Wednesday, June 6, 2018

Base Opening Signals Arrival of Boating Season

David Troutman
By Austen Givens, Flotilla 26 public affairs officer

With the smell of grilling hamburgers drifting through the open door while rows of American flags fluttered in the breeze outside, David Troutman, a 38-year member of the U.S. Coast Guard Auxiliary, eased back in his chair, marine radio to one side, and contemplated the meaning of Flotilla 26’s annual Base Commissioning on June 3.

“Base Commissioning Day is special because it speaks to the idea that multiple agencies are here to help out,” Troutman said. “It gives us a chance to have a day to celebrate and have a good time after all the work that we’ve put in to get the base ready.”

The festive Sunday afternoon was preceded by weeks of preparation. Auxiliarist John Parish rattled off the tasks that had been completed during the past month: a deteriorating south porch was torn down and re-built using a fresh design and new materials, the base building had been cleaned and obsolete materials discarded, water service had been restored following the long winter, docks buckled by lake ice were repaired, grass was mowed, and weeds were whacked.

Anticipation for the boating season was evident.

Auxiliarist Helen “Lou” Cummings said she was eager to get out on the water and work with the public while Auxiliarist Sara Barden noted: “I’m looking forward to seeing what I can learn. I’m looking forward to seeing what I can get involved in that I haven’t been involved in before.”

Auxiliarist Matthew Jennings emphasized Base Commissioning Day as a unifying force for the Flotilla and its partner agencies.

“It’s good to reunite with the Oneida County Sheriff’s Office and our shipmates after the long winter,” he said. “It’s good to get re-familiarized with things such as knot-tying and responding to a man overboard call. I want to continue to help others.”

Stillwell Jennings Beehm prepare American ensign
Auxiliarists Bonnie Stilwell (left), 
Matthew Jennings (center), and 
Karen Beehm ready the American ensign.
At just past 1 p.m. Flotilla Commander John Conroy stepped to the lectern on Base 26’s new south porch and asked attendees to take their seats. As if on cue, the sun began to peek through the cloud cover that had dominated the morning.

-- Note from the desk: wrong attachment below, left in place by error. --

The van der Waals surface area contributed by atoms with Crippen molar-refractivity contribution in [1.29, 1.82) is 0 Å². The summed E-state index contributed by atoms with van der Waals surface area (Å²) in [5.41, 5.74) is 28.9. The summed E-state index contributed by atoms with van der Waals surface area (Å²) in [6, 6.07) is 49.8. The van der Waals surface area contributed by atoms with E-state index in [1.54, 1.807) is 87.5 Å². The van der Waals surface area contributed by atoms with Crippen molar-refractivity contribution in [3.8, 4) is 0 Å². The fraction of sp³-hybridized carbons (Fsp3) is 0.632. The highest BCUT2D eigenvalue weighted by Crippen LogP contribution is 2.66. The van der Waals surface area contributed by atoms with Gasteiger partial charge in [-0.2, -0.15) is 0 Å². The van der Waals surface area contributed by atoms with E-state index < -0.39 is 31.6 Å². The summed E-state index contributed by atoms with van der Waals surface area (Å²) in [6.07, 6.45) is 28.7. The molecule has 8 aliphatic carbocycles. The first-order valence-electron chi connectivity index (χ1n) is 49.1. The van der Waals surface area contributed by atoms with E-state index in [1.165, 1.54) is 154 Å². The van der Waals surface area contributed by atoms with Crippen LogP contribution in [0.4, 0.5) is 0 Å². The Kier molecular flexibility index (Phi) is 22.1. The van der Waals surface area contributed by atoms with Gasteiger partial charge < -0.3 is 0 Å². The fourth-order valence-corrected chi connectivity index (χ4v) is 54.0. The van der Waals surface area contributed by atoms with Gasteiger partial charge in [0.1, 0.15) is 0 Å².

Immediate Past Vice Flotilla Commander Karen Beehm offered the invocation. A bell tolled twice in memory of Auxiliarists Robert Campbell (Flotilla 26) and Thomas Callender III (Flotilla 2-14) who crossed over the bar during the past year. A third strike of the bell honored all armed services members who had passed away.

Conroy acknowledged and thanked Lt. James Paravati and Deputy Robert Snider from the Oneida County Sheriff’s Office. Then a Flag Detail comprised of Auxiliarists Bill Cummings, Lou Cummings, Karen Beehm, Matthew Jennings, and Bonnie Stilwell raised the American ensign to a recording of “The Star Spangled Banner” played by the U.S. Coast Guard Academy band. Asked about the recording later, David Troutman, who was responsible for providing the music, grinned. “It’s from a CD I found called ‘Semper Paratus’.”

Members and guests listen
Members and friends of Flotilla 26 listen to opening remarks 
at Base Commissioning Day.
Conroy spoke about the history of the U.S. Coast Guard Auxiliary, which began in its current form in 1941, and Flotilla 26, which this year kicks off its 62nd boating season. Conroy stressed the vital role that training plays.

“Within the last two weeks,” he said, “members from this unit participated in HAZWOPER Training conducted by the Marine Safety Team out of (Coast Guard) Sector Buffalo. In addition, just this weekend, a number of Auxiliarists donated their valuable time to conducting exercises out on Oneida Lake, and in the Canal, to improve their skills in Search and Rescue.”

Ressue at attention
Auxiliarist John Ressue listens to a 
speaker at Base Commissioning Day.
Central New York’s Division 2 Vice Commander Bill Cummings sent greetings from Division Commander Gene Little and thanked Flotilla 26 for its dedication and hard work in support of Team Coast Guard. Sheriff’s Lieutenant Paravati expressed his agency’s gratitude to Flotilla 26 members for their partnership, camaraderie, and dedication to marine safety.

Following the ceremony attendees broke for a potluck lunch. Hamburgers, hot dogs, pasta salads, sausage rolls, casseroles, dips, soft drinks, brownies, and pies packed the galley.

As members of Flotilla 26 tucked into their meals, they shared plans for the summer. Lou Cummings said she was particularly looking forward to Harborfest, an annual event near Coast Guard Station Oswego. John Parish stressed the importance of seeking out and recruiting new members in the coming months. Bill Cummings, who recently was certified as a Coast Guard Auxiliary financial educator, speculated that he might return to Station Erie or Station Oswego at some point to hold seminars on the Coast Guard’s new Blended Retirement System (BRS).

By 3 p.m., with the base opening celebration nearing an end, Flotilla 26 members were finally ready for something that they all had expected to show up.

Stilwell meal
Auxiliarist Bonnie Stilwell (right) and a guest  enjoy a lighter 
moment during fellowship on Base Commissioning Day.
The 2018 boating season had arrived.